How to Photograph Meteors?

Depending on the aim of the meteor photography, there are two major branches: photography of faint meteors and fireball patrol photography. The material regarding film and film realted techniques is now essentially obsolete but is maintained for reference. New material regarding meteor imaging with modern Digital SLR cameras is currently being produced and will be available shortly.

Digital imaging and techniques

Digital SLR cameras have revolutionized meteor imaging.

Much of the basic information regarding lenses from the era of film is still valid. The essence is to capture as much light as possible in order to image as faint a meteor as possible. Thus there is still the requirement for fast lenses. HOWEVER, perhaps the key operational difference between film based imaging and digital imaging is reciprocity failure. Digital sensors are essentially linear detectors of light and as such do not suffer reciprocity failure in practical terms. In effect what this means is that whilst film exposures may have been several minutes long most digital imaging is done with exposures of less than one minute.

Although manufacturers maintain the use of ISO settings on digital SLR’s this has little bearing for scientific imaging. The ISO number can be thought of as a “gain setting”. The higher the ISO number the higher the gain. (This is effectively a mimic for film ISO ratings.)

Being electronic sensors with amplifiers on chip the higher the gain also means higher noise. This effect is seen as an increasing “graininess” to the image (another analogue to films, the higher the ISO the more grainy the image although the root causes are different).

Even under very dark skies exposures of 60 seconds at ISO 1600 with a moderately fast lens will start to capture significant skyglow. Of course with wide field and generally slower lenses (f2.8 and slower) the lack of reciprocity failure means longer exposures can be made if wished without too much image degradation. Longer exposures will ultimately pay a penalty of increased electronic noise.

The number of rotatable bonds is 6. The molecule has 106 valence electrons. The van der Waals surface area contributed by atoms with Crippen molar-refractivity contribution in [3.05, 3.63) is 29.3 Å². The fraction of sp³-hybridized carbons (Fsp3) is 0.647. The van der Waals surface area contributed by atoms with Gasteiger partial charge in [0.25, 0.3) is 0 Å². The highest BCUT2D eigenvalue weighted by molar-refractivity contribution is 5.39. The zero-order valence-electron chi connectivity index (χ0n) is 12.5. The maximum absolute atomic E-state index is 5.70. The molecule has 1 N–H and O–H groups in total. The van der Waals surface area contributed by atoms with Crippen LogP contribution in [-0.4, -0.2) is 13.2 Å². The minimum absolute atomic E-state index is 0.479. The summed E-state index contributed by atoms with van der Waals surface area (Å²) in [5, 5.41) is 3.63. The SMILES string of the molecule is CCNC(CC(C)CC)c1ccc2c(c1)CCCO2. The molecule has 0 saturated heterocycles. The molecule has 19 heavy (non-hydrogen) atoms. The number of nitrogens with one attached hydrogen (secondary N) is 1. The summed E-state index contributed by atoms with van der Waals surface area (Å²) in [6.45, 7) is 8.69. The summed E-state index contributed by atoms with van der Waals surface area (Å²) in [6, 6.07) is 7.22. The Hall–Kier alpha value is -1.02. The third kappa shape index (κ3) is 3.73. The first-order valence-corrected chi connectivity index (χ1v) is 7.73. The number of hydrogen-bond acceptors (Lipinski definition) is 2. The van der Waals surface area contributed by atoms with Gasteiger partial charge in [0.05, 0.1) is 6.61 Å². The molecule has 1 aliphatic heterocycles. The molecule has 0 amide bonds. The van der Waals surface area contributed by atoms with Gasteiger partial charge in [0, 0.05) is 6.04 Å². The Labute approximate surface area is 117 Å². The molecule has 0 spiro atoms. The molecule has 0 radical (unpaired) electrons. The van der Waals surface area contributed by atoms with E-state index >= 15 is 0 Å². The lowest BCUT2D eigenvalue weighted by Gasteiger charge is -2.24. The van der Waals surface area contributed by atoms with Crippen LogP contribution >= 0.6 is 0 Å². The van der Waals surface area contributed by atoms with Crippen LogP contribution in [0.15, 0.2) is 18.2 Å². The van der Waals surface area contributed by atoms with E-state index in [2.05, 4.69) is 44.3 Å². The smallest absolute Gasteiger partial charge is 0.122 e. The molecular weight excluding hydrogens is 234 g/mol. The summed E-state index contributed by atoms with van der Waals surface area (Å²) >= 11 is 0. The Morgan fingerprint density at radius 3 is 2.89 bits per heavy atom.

The other key operational benefit of digital over film is immediacy of results. There are no chemical processing requirements. This offers huge flexibility in the observer being able to take test exposures and adjust the necessary settings to optimise results in real time during a meteor observing session.

Camera and lens for photography of faint meteors

The camera body has no great influence, since it is just the film holder. Of course, the camera must allow time exposures and the easier it is to handle in the dark the better it is suited for astronomical purposes. In particular, problems may occur with cameras driven by electronics. If it is not possible to switch off the automatic controls it may not be possible to make long exposures or the batteries may wear off very quickly. Also cold winter nights are likely to lower the performance of the batteries. Long exposures are possible only if the camera shutter has either a ‘B’ or a ‘T’ position. (‘B’ implies that the shutter is open as long as you push the release button. ‘T’ opens the shutter once you push the release button, and it remains open until you push it again.) If you use ‘B’ on your camera, you will need a lockable cable release, while ‘T’ allows exposures without such a device. Sometimes a cable release may cause troubles. Some cable releases are badly affected by humidity or cold, and should be tested before each use.

The lens is of essential influence for the result. It must allow a good definition and should be sufficiently fast. Very good results can be obtained with the f/1.8, f=50 mm standard lens of small cameras. Unless very short exposure times are applied, it is not useful to use a faster lens. Longer focal lengths more often result in truncated meteor trails, unless the cameras is pointed close to the radiant of the active shower. Shorter focal lenghts often result in disappointing photographs, not in more meteors.

Of course, when you have another type of lens available you can use it without problems. Within a certain range of focal lengths (15mm…80mm) we may compare the effectiveness of different lenses using the simplified measure E, defined as: E = d2 / f, where d is the linear aperture of the lens, and f is the focal length,both in mm. If you prefer to use the aperture number r, you may write: E = f / r2.